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Start a New Romance This Valentine's Day
By GAIL A. SISOLAK
Contributing Writer

It's February, the month of Valentine's Day. Of course your thoughts of a new romance are tempting. Go ahead; no one will know! Time to treat yourself to a little indulgence. Take a bubble bath, pour some wine, light a few scented candles and slip between the covers with a good ... book.

Romance novels account for close to 50 percent of paperback sales, according to first-time romance novelist and Wilmington resident Carolyn Matkowsky. Seaford resident Colleen Faulkner, another Delawarean romance writer, agrees and says that readers keep coming back to romance novels because "it makes them smile. They have enough of the real world every day; if they want to see that, they can turn on the television." When readers pick up a romance novel, they know there is going to be a happy ending.

The Women Behind the Romance
As the saying goes, behind every good man there is a good woman. Three long-time Delaware residents use their talent and skill to create some fabulous heroes and heroines.

Judith E. French, best-selling author of 23 full-length historical romance novels and five novellas, is a native of Kent County Delaware. Avon books published her first novel in 1985. She now has more than 1 million books in print, many published in a variety of languages worldwide including German, Dutch, Chinese, Russian, Italian, French, Danish, Norwegian. Her daughter, Colleen Faulkner, is also a best-selling author, and continues the strong tradition of storytelling that has been shared by their family for generations. French is married, writes full time, and lives with her husband in a restored farmhouse that has been in her family since the 18th century.

Faulkner sold her first historical romance to Kensington Publishing in 1986 at the age of 24. She has since sold 25 full-length historical romance novels, six contemporary romances, a mainstream suspense novel and seven novellas.

Her books are also published worldwide and she has appeared on QVC home-shopping network to promote Zebra historical romances.

Faulkner resides in southern Delaware with her husband and four children ages 10-20. She is currently under contract with Harlequin/Silhouette Books and Kensington Publishing.

Carolyn Matkowsky, also a Delaware native, graduated from Claymont High School and Goldy-Beacom College. She and her husband of 26 years live in North Wilmington, and have one adult son.

Matkowsky writes part time, eking out moments during lunch hours and Sunday afternoons. Tuesday nights are spent either writing or having past work critiqued by fellow writers.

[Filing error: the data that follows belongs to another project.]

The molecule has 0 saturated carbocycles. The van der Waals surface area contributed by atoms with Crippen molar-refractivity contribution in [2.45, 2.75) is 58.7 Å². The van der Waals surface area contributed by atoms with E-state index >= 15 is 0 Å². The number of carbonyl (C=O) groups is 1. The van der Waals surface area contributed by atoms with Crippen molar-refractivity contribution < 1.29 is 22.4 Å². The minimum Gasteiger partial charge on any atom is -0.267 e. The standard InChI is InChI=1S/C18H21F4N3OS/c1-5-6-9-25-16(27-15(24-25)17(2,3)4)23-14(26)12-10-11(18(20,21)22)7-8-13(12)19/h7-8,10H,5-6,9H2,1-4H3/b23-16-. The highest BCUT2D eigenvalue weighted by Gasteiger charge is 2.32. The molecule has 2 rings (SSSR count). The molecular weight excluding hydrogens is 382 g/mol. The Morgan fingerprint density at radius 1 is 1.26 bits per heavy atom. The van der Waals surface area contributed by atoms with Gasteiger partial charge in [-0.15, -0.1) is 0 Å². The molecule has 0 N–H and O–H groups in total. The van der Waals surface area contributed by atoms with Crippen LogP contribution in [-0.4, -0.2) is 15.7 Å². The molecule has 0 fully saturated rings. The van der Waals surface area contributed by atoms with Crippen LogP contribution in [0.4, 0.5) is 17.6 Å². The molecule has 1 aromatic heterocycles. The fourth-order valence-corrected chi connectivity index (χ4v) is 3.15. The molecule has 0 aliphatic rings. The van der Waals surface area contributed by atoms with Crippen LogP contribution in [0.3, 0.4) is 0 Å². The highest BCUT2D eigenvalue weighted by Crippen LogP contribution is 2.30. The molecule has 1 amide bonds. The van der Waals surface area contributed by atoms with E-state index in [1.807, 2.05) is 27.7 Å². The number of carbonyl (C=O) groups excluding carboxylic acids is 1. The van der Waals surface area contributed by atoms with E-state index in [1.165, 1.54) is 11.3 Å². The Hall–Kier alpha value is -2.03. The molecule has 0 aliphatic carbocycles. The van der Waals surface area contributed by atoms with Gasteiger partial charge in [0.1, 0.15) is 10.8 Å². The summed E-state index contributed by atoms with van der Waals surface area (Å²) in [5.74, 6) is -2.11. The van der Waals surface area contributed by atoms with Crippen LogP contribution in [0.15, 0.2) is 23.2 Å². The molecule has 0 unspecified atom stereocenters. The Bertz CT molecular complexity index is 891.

These hard-working writers share a few common traits. All of the women are voracious readers and have been interested in reading and storytelling from an early age.

As a little girl, French's father read to her every night. Edgar Rice Burroughs' tales of Tarzan, Kipling's stories and her father's favorite author, Zane Grey, filled her evenings.

Mother and daughter French and Faulkner come from a long line of storytellers. French can remember sitting with her grandfather, who at 90 could still enthrall family members with ghost stories, family sagas and true regional tales. She said she grew up hearing stories about "the trouble with England" and "the trouble between the states."

It wasn't until later when she started studying history in school that she realized those stories were about the Revolutionary War and the American Civil War. History, for French, was "a jigsaw-puzzle of family lives."

This personal connection to local history sparked her interest in writing historical romance novels. French said many people are under the misconception women in the past had little power or lacked a significant role in society. According to her, it depends on the time and place you study. The Mid-Atlantic States were settled by educated people, who in turn, educated their daughters. These women kept the accounts, ran plantations, shipyards and businesses in the 17th and 18th centuries. French heard about these strong women in her own family and wanted to write about them. The female characters she created needed strong men, French said, and their relationships struck a chord with readers.

Faulkner initially didn't want to write romance novels, even though she shared the same heritage as her mother. In fact, she "never wanted to be a writer. Who wants to be the same as their mother?"